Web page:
Big Useful Data

Big Useful DataThe results of the Digital Universe study offer product innovation hints that are likely to surface due to exponential data growth.

In my last post I specifically called out complex event processing (CEP) as a technology that will fuel significant innovation going forward.

In this post I’d like to posit that unstructured data tagging will also be on the rise. Consider this interesting statement from the survey:

All in all, in 2012, we believe 23% of the information in the digital universe (or 643 exabytes) would be useful for Big Data if it were tagged and analyzed.

On the flip side of that number, does it follow that 77% (2152 EB) of data would be useless?

What exactly does “useful” really mean, anyway? The graphic below offers some context:


Take a look at the 2020 data.  Blue means “useful”. The height difference between yellow and blue maps to “not useful”.

After studying the report for quite some time, it dawned on me that these designations apply to “unstructured data”.  Transactional, structured content is self-describing. Row-column data, for example, has inherit meaning (e.g. a schema) and is therefore useful.

Unstructured data, on the other hand, is often a blob of unknown, variable length content. In order for it to have any value at all, additional meta-data is required.

It is precisely the addition of meta-data that will render the unstructured content as “useful”. In fact, the rise of meta-data tagging is also called out specifically by the IDC:

Metadata is one of the fastest-growing subsegments of the digital universe (though metadata itself is a small part of the digital universe overall).

If metadata tagging represents an emerging area of high-tech innovation, what types of unstructured files will be the first targets? Once again, the IDC has a useful graphic  (followed by their definitions of each file type):


  • Surveillance footage. Typically, generic metadata (date, time, location, etc.) is automatically attached to a video file. However, as IP cameras continue to proliferate, there is greater opportunity to embed more intelligence into the camera (on the edge) so that footage can be captured, analyzed, and tagged in real time. This type of tagging can expedite crime investigations, enhance retail analytics for consumer traffic patterns, and, of course, improve military intelligence as videos from drones across multiple geographies are compared for pattern correlations, crowd emergence and response, or measuring the effectiveness of counterinsurgency.
  • Embedded and medical devices. In the future, sensors of all types (including those that may be implanted into the body) will capture vital and nonvital biometrics, track medicine effectiveness, correlate bodily activity with health, monitor potential outbreaks of viruses, etc. — all in real time.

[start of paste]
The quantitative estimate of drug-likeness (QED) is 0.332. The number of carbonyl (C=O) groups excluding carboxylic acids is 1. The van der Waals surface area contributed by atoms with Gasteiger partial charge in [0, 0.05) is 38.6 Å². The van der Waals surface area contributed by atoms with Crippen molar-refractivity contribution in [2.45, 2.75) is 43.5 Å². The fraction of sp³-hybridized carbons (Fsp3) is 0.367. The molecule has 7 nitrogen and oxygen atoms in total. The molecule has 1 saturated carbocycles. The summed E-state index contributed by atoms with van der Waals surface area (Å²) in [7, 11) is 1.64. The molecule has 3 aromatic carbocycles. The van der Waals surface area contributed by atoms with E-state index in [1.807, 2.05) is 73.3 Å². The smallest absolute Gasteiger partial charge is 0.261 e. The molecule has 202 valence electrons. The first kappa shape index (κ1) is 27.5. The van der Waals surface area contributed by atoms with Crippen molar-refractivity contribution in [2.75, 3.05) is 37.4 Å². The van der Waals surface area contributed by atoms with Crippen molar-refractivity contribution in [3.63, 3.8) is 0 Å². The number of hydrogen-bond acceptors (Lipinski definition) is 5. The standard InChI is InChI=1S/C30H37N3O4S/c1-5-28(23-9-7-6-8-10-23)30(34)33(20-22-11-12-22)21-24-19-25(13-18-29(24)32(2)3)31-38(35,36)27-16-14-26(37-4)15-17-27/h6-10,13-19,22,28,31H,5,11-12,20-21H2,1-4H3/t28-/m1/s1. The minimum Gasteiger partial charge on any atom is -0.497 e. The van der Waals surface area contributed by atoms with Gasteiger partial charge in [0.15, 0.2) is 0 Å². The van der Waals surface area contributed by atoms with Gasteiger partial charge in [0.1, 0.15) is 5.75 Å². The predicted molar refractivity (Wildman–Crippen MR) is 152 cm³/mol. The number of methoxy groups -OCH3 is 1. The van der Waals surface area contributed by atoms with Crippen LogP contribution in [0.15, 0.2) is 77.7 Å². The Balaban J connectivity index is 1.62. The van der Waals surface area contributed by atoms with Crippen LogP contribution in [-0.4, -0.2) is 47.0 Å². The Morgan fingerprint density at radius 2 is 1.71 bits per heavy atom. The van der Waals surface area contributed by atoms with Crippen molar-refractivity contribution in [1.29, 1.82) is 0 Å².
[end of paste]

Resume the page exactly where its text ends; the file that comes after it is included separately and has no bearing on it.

• Entertainment and social media. Trends based on crowds or massive groups of individuals can be a great source of Big Data to help bring to market the “next big thing,” help pick winners and losers in the stock market, and yes, even predict the outcome of elections — all based on information users freely publish through social outlets.
  • Consumer images. We say a lot about ourselves when we post pictures of ourselves or our families or friends. A picture used to be worth a thousand words, but the advent of Big Data has introduced a significant multiplier. The key will be the introduction of sophisticated tagging algorithms that can analyze images either in real time when pictures are taken or uploaded or en masse after they are aggregated from various Web sites.

Let’s assume that we’ll see significant innovation in unstructured tagging for surveillance, medical, entertainment/social and consumer use cases.

The growth in meta-data results in a management problem. If the content gets separated from the meta-data, then the content will revert back to useless.

How do you (permanently) unite the metadata together with the content? The best solutions will permanently graft the metadata and the content together. This will lead to the continued rise of information storage systems that specialize in keeping content and meta-data together: Object-based storage systems.

For those of you unfamiliar with the benefits of object-based storage, earlier this year Chuck Hollis posted a summary of the Atmos implementation of object-based storage. Study his post and it will become clear why object-based technologies are so important.

Tagging transforms unstructured content into something useful (e.g. something that can be analyzed).

Analysis of objects will therefore become critical for the Digital Universe, and a topic worth exploring in a future post.


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Steve ToddSteve Todd is an EMC Fellow, the Director of EMC’s Innovation Network, and a high-tech inventor and book author Innovate With Global Influence. An EMC Intrapreneur with over 200 patent applications and billions in product revenue, he writes about innovation on his personal blog, the Information Playground. Twitter: @SteveTodd

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